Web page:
Lloyd McNeill: Asha (Universal Sounds/Southbound)

 |   |  2 min read

Lloyd McNeill: As a Matter of Fact
Lloyd McNeill: Asha (Universal Sounds/Southbound)

Jazz flautist Lloyd McNeill lived the kind of life only possible in his era: he counted among his friends in the Sixties and Seventies Pablo Picasso (when they both lived in the south of France, McNeill also being a painter), jazz musicians such as Cecil McBee and Ron Carter, singer Nina Simone and many in the Civil Rights movement.

He spent time as a Navy reservist, was well-traveled (West Africa and Brazil), played in a band with expat Ethiopian saxophonist Mulatu Astatke, studied under Eric Dolphy, became a university professor . . .

One of those annoyingly gifted, inter-disciplinary types – poet, painter, photographer, composer, performer, writer, you name it – he also founded his Asha music label in 1969 on which he recorded his often groovy, spiritually cool and hot swinging funky jazz.

That said, you'd be forgiven for not ever having heard a note: the reissued Asha by the Lloyd McNeill Quartet originally only had a pressing run of 1000.

Once you take out copies for friends I suspect damn few even appeared in the stores of his hometown of Washington DC, let alone in a bin near you.

Listened to at this distance – 40 years on – the album evokes that era when swinging flute was a frontline instrument (for Dolphy, Charles Lloyd, Herbie Mann and others) and the jazz contract hadn't been yet extended into jazz-rock fusion.

Here the quintet – which includes hot pianist Gene Rush, and bassist Steve Novosel who went on to play alongside Rahsaan Roland Kirk, McCoy Tyner, Sonny Rollins and other jazz giants – looks to Thelonious Monk (on As a Matter of Fact) and Latin influences, as much as swirling post-bop.mac

And the closer is a 10 minute evocation of Warmth of a Sunny Day. It is certainly that as McNeill's breezy flute weaves and skitters like a leaf in the wind.

But he also ploughs deep into a groove for Dig Where Dat's At, a 3.30 slice of the kind of jazz-pop which could appear as the theme to a particularly switched-on arts programme on television. The title track is a very cool (emotionally and metaphorically) piece which owes a little to the soaring quality of Indian flute music.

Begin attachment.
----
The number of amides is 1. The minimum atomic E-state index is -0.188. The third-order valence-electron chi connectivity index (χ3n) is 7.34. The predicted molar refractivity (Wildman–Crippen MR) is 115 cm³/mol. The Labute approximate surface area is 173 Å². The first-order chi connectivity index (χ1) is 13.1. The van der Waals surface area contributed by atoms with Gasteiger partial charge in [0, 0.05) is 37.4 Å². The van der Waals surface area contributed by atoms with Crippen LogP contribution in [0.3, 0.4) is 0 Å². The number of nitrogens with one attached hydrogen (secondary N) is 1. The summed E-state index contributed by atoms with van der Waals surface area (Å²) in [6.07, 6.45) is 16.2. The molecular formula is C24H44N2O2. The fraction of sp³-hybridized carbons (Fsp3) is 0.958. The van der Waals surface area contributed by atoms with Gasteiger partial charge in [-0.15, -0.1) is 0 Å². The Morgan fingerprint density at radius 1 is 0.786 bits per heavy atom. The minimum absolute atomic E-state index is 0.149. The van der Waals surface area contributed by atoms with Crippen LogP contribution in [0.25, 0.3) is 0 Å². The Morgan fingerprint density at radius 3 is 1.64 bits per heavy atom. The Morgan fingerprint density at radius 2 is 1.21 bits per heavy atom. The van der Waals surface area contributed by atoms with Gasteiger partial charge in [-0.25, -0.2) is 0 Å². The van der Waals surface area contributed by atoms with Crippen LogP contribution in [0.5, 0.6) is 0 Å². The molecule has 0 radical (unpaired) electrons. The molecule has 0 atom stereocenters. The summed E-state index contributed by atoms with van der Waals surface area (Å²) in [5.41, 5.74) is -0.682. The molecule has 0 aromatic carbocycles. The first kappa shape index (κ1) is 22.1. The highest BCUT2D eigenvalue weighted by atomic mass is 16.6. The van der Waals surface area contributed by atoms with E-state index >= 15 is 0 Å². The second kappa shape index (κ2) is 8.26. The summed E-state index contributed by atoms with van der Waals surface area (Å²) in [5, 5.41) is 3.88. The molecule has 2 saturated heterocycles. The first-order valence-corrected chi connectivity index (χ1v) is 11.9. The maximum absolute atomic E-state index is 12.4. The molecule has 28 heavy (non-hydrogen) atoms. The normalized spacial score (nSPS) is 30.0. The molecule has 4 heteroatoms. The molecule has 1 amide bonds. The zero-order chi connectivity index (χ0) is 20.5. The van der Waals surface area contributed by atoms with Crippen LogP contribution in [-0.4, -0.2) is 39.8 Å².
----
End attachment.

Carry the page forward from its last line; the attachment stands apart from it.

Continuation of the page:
What isn't here – and no one says it has to be – is some sense of the turbulent political era in which this album appeared: 1969 was an explosive one for black Americans and yet McNeill's music doesn't touch on it.

Perhaps at the time he was offering music as a balm.

In that he might not have succeeded at the time, but he does now.

Asha is not a lost classic, but it is certainly an album that deserved wider currency than his small indie label could offer.

That it has finally been given that is excellent news indeed.


Share It

Your Comments

post a comment

More from this section   Jazz articles index

Esperanza Spalding: Chamber Music Society (Head Up)

Esperanza Spalding: Chamber Music Society (Head Up)

Because we could safely assume few aggrieved Justin Bieber followers will ever come to Elsewhere, it is safe to write about this hitherto little-known jazz singer-composer-bassist who won the... > Read more

Gabor Szabo: Jazz Raga (Light in the Attic)

Gabor Szabo: Jazz Raga (Light in the Attic)

Originally released in 1967 -- the Beatles' Norwegian Wood which used sitar was on Rubber Soul, released late '65, and folk guitarist Davy Graham employed Indian tunings prior to that -- this album... > Read more

Elsewhere at Elsewhere

WE NEED TO TALK ABOUT . . . JACO PASTORIUS: High times and low notes

WE NEED TO TALK ABOUT . . . JACO PASTORIUS: High times and low notes

For a jazz musician, Jaco Pastorius died in pretty creditable rock n’ roll style: drugs, delusions, alcohol and itinerancy. And beaten to a pulp by a nightclub manager who didn’t... > Read more

THE FAMOUS ELSEWHERE QUESTIONNAIRE: Tono

THE FAMOUS ELSEWHERE QUESTIONNAIRE: Tono

Anthonie Tonnon -- aka Tono -- is behind and out from of the highly regarded, wryly observational band Tono and the Finance Company. Originally from Dunedin and a )possibly temporary) Auckland... > Read more